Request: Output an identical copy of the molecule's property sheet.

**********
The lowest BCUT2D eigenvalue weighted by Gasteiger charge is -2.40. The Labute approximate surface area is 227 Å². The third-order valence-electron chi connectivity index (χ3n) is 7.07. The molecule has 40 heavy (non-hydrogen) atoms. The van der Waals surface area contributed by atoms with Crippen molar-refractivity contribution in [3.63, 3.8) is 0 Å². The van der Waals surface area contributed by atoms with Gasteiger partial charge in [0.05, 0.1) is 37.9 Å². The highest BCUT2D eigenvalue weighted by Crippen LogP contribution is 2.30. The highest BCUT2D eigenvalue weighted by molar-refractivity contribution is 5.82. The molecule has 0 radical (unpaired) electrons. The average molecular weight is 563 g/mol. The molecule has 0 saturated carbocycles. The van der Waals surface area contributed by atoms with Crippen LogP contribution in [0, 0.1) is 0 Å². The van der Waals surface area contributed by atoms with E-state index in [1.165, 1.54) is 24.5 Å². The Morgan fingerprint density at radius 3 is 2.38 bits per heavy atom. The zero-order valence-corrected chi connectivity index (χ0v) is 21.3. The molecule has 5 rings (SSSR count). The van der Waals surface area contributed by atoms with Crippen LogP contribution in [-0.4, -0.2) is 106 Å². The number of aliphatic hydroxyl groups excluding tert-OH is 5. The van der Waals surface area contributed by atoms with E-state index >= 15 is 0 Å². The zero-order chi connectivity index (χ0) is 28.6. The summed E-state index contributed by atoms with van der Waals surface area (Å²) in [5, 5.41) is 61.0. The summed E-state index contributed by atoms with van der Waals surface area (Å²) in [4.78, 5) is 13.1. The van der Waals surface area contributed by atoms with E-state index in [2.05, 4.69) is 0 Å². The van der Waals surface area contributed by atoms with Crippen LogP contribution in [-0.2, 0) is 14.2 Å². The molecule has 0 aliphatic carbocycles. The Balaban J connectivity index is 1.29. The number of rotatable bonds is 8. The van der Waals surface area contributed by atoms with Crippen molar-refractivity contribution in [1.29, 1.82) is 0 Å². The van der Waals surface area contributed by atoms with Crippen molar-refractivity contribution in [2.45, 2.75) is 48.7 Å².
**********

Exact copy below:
The lowest BCUT2D eigenvalue weighted by Gasteiger charge is -2.40. The Labute approximate surface area is 227 Å². The third-order valence-electron chi connectivity index (χ3n) is 7.07. The molecule has 40 heavy (non-hydrogen) atoms. The van der Waals surface area contributed by atoms with Crippen molar-refractivity contribution in [3.63, 3.8) is 0 Å². The van der Waals surface area contributed by atoms with Gasteiger partial charge in [0.05, 0.1) is 37.9 Å². The highest BCUT2D eigenvalue weighted by Crippen LogP contribution is 2.30. The highest BCUT2D eigenvalue weighted by molar-refractivity contribution is 5.82. The molecule has 0 radical (unpaired) electrons. The average molecular weight is 563 g/mol. The molecule has 0 saturated carbocycles. The van der Waals surface area contributed by atoms with Crippen LogP contribution in [0, 0.1) is 0 Å². The van der Waals surface area contributed by atoms with E-state index in [1.165, 1.54) is 24.5 Å². The Morgan fingerprint density at radius 3 is 2.38 bits per heavy atom. The zero-order valence-corrected chi connectivity index (χ0v) is 21.3. The molecule has 5 rings (SSSR count). The van der Waals surface area contributed by atoms with Crippen LogP contribution in [-0.4, -0.2) is 106 Å². The number of aliphatic hydroxyl groups excluding tert-OH is 5. The van der Waals surface area contributed by atoms with E-state index >= 15 is 0 Å². The zero-order chi connectivity index (χ0) is 28.6. The summed E-state index contributed by atoms with van der Waals surface area (Å²) in [5, 5.41) is 61.0. The summed E-state index contributed by atoms with van der Waals surface area (Å²) in [4.78, 5) is 13.1. The van der Waals surface area contributed by atoms with E-state index in [2.05, 4.69) is 0 Å². The van der Waals surface area contributed by atoms with Crippen LogP contribution in [-0.2, 0) is 14.2 Å². The molecule has 0 aliphatic carbocycles. The Balaban J connectivity index is 1.29. The number of rotatable bonds is 8. The van der Waals surface area contributed by atoms with Crippen molar-refractivity contribution in [1.29, 1.82) is 0 Å². The van der Waals surface area contributed by atoms with Crippen molar-refractivity contribution in [2.45, 2.75) is 48.7 Å².